Or, if Roger Federer can stay in good shape for Wimbledon every year, why are so many top footballers missing crucial games because of torn adductor muscles, torn cruciate ligaments or mumps?Or, to put it another way, why havenÃ¢ÂÂt the hordes of sports scientists, nutritionists, fitness gurus, osteopaths and physiotherapists that advise the big clubs, dramatically reduced the level of injuries? In 2002, a UEFA study suggests 29% of the players in Japan/Korea incurred injuries. Others, like Beckham, were struggling for match fitness before the finals started.To take one extreme: a top flight English footballer in the 1980s was notorious for his 39-pint weekends, consumed in three major binges: Saturday night, Sunday lunchtime and Sunday night. As a result, he often missed Monday training and, making up for lost time on Tuesday, often pulled a muscle or three.Today that footballer would simply not be able to function. Yet the revolution in diet and fitness that has swept across English football has not made his successors much more robust. They may, in fact, be the unfittest professional athletes on the planet.If any club has come to epitomise the scientific approach to football in England, it is Arsene WengerÃ¢ÂÂs Arsenal.
We have only had one game of the new season but it would seem as if itÃ¢ÂÂs business as usual in Serie A: ultras on the rampage and coaches set for the chop.LetÃ¢ÂÂs start with the incidents that marred NapoliÃ¢ÂÂs opener at AS Roma. It seems now that there was a more sinister element orchestrating the public disorder that followed the Napoli fans all the way to the capital and back again.The Naples anti-mafia department believe that the Comorra Ã¢ÂÂ the local crime family eÃ¢ÂÂ were flexing their muscles over the city council and Silvio Berlusconi governmentÃ¢ÂÂs unwillingness to allow them to control the rubbish collection within the city and surrounding area.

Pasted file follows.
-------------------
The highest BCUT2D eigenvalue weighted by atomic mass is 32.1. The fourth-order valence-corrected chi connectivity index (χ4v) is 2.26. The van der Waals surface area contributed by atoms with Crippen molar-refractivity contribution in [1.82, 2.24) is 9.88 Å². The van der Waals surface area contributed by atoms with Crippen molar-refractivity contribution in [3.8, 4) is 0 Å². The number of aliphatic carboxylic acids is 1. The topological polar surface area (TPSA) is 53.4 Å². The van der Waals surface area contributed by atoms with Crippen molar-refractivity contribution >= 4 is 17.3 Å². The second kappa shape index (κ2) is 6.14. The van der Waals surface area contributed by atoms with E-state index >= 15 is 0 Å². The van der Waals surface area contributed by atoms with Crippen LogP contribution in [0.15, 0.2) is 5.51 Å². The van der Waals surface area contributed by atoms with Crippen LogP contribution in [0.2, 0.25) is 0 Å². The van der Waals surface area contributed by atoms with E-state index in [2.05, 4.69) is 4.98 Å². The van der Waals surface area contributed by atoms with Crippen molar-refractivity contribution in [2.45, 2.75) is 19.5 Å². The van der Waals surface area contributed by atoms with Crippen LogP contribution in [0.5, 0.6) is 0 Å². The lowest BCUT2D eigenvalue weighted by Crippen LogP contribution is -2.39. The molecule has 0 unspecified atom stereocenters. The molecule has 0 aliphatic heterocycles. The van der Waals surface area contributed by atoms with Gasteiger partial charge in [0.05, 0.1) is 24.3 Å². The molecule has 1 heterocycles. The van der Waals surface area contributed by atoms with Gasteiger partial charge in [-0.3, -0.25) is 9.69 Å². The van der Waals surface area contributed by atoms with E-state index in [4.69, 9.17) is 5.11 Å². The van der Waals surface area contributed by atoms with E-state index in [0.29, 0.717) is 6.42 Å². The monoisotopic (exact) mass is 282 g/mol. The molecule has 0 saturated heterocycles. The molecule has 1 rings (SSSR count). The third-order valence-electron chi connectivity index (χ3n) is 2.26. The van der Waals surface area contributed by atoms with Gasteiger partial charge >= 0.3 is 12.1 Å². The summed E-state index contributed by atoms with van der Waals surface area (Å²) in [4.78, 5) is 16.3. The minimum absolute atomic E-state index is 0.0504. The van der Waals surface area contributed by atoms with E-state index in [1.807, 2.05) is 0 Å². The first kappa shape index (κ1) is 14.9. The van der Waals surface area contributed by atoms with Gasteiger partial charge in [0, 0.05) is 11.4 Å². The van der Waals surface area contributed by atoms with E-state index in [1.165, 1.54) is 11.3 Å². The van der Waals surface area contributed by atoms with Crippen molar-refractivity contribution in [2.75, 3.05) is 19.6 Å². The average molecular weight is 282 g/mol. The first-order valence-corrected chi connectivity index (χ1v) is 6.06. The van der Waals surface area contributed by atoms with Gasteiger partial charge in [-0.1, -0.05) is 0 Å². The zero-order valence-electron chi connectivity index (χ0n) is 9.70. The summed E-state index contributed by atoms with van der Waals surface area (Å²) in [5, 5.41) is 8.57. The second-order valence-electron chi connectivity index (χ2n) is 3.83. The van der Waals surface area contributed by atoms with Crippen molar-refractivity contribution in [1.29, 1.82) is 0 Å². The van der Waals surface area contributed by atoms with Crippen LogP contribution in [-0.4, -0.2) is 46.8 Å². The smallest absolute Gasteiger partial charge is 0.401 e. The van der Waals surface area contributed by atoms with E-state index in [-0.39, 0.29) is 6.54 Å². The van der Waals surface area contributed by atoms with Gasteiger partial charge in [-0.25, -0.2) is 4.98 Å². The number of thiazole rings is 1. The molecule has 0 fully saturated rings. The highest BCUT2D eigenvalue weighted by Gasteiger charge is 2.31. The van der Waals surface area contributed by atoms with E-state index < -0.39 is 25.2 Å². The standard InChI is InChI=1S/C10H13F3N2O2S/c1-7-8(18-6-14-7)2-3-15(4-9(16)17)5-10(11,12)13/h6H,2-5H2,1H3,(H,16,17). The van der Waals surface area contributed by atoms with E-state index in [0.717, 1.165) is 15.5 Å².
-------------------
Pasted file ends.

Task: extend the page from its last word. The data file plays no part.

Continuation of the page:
La Liga Loca read with some astonishment this week that moo-cows tend to stand in a north to south direction. It seems that the ability to sense the EarthÃ¢ÂÂs magnetic poles is embedded into their tiny, Guti-like brains.
Everton and Spurs have long been touted as the two teams most likely to eventually break up the quartopoly (if this isnÃ¢ÂÂt a real word it should be) of Man United, Chelsea, Arsenal and Liverpool, but have Man City overtaken them as the team most likely to usurp one of the big four this season and force one of them to suffer the ignominy of UEFA Cup football next term?
As the transfer window slammed shut promptly at 7pm on Monday evening, a grand total of Ã¢ÂÂ¬500million had made its way out of the coffers of the 20 Serie A sides.Needless to say, leading the way were money-bags Inter who took their spending spree for the summer to nearly Ã¢ÂÂ¬67m, topping it off with a bit of late shopping for Ricardo Quaresma.President Massimo Moratti had initially vetoed the move for the Porto winger after throwing a bit of a moody when Jose Mourinho could only muster up a 1-1 draw at Sampdoria, but that lasted all of a couple of hours as he was soon happily signing a cheque for around Ã¢ÂÂ¬24.6m.Mourinho had got his way once again and the arrival of the 24-year-old must now herald the end for Luis FigoÃ¢ÂÂs days of trying to beat a man.